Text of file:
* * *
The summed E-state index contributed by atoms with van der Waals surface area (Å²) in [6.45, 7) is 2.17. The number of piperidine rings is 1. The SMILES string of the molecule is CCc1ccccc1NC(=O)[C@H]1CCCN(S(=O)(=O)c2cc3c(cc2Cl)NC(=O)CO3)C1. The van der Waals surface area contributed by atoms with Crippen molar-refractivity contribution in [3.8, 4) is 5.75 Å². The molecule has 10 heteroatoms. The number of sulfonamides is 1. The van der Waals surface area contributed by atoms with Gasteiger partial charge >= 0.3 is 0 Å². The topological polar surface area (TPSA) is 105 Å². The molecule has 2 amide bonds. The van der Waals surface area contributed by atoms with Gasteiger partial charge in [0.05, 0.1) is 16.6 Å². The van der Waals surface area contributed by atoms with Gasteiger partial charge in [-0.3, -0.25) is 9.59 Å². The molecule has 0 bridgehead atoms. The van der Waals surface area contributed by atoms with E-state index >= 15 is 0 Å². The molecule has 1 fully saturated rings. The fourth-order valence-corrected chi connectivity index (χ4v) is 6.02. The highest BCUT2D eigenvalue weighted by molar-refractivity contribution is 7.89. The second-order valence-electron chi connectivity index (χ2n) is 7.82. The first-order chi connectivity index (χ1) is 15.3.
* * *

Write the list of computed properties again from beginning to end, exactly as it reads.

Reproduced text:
The summed E-state index contributed by atoms with van der Waals surface area (Å²) in [6.45, 7) is 2.17. The number of piperidine rings is 1. The SMILES string of the molecule is CCc1ccccc1NC(=O)[C@H]1CCCN(S(=O)(=O)c2cc3c(cc2Cl)NC(=O)CO3)C1. The van der Waals surface area contributed by atoms with Crippen molar-refractivity contribution in [3.8, 4) is 5.75 Å². The molecule has 10 heteroatoms. The number of sulfonamides is 1. The van der Waals surface area contributed by atoms with Gasteiger partial charge >= 0.3 is 0 Å². The topological polar surface area (TPSA) is 105 Å². The molecule has 2 amide bonds. The van der Waals surface area contributed by atoms with Gasteiger partial charge in [0.05, 0.1) is 16.6 Å². The van der Waals surface area contributed by atoms with Gasteiger partial charge in [-0.3, -0.25) is 9.59 Å². The molecule has 0 bridgehead atoms. The van der Waals surface area contributed by atoms with E-state index >= 15 is 0 Å². The molecule has 1 fully saturated rings. The fourth-order valence-corrected chi connectivity index (χ4v) is 6.02. The highest BCUT2D eigenvalue weighted by molar-refractivity contribution is 7.89. The second-order valence-electron chi connectivity index (χ2n) is 7.82. The first-order chi connectivity index (χ1) is 15.3.